Before 1981, there was no youth camp on Hog Island. There were sessions for adults – had been since 1936, when Millicent Todd Bingham made the island available to be used as the first Audubon Nature Camp. Groups of adults, many of them teachers, came to the training center every summer to study with experts like Roger Tory Peterson, of bird guidebook fame. They took back to their classrooms, an increased knowledge of the natural world and an enthusiasm for preserving it.

This was precisely what Millicent had hoped for. Throughout most of her life she had summered on the island, exploring its craggy borders and its spruce-scented trails. She had listened to the call of the thrush. “I could never feel that I owned such a place,” she once wrote. “It seemed, rather, the property of all who cherished it and who wished to preserve it for others who would cherish it likewise in years to come.”

When the kids started coming, nothing changed much. There were no canoes, no sailboats, no tennis courts. Wasn’t even any swimming. “I went on record as saying, ‘Heck, this thing isn’t going to work,” says Joe Johansen, the camp’s much-loved warden who has been caretaking the place for 20 years. “But I was completely wrong.” There are still no canoes, sailboats, or tennis courts, but the kids come anyway. Every year the 50 slots in each session fill up three weeks after registration opens. And there’s always a long waiting list. They come, quite simply, because of the place.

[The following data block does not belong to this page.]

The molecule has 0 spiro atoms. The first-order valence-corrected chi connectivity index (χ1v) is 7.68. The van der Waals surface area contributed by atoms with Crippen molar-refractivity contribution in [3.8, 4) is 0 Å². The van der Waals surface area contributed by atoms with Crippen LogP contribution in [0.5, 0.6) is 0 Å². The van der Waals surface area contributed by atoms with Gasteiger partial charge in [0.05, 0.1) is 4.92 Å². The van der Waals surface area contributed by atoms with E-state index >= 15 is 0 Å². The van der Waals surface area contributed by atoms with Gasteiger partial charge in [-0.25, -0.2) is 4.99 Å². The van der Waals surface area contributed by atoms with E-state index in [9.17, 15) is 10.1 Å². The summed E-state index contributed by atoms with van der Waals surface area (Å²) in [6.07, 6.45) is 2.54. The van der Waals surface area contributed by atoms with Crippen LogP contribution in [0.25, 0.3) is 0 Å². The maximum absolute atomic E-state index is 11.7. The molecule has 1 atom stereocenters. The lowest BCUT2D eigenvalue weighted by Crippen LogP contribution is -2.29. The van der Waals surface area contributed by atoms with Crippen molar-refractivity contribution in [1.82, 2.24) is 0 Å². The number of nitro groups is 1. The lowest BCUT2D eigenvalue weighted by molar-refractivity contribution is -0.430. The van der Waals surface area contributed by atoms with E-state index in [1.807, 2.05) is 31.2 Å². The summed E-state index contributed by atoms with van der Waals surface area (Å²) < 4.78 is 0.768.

Hog Island is wild. It belongs to nature, except for the cluster of weathered buildings on the northern tip of the island, which houses the camp. The 19th-century clapboard farmhouse, now the dining room, was once part of a working farm that raised hogs. Despite its name, though, Hog Island is an ideal place to watch birds – and lots of other things. It’s a place where, thanks to six expert instructors who go, well, wild about nature, you learn to see things you’ve never noticed before.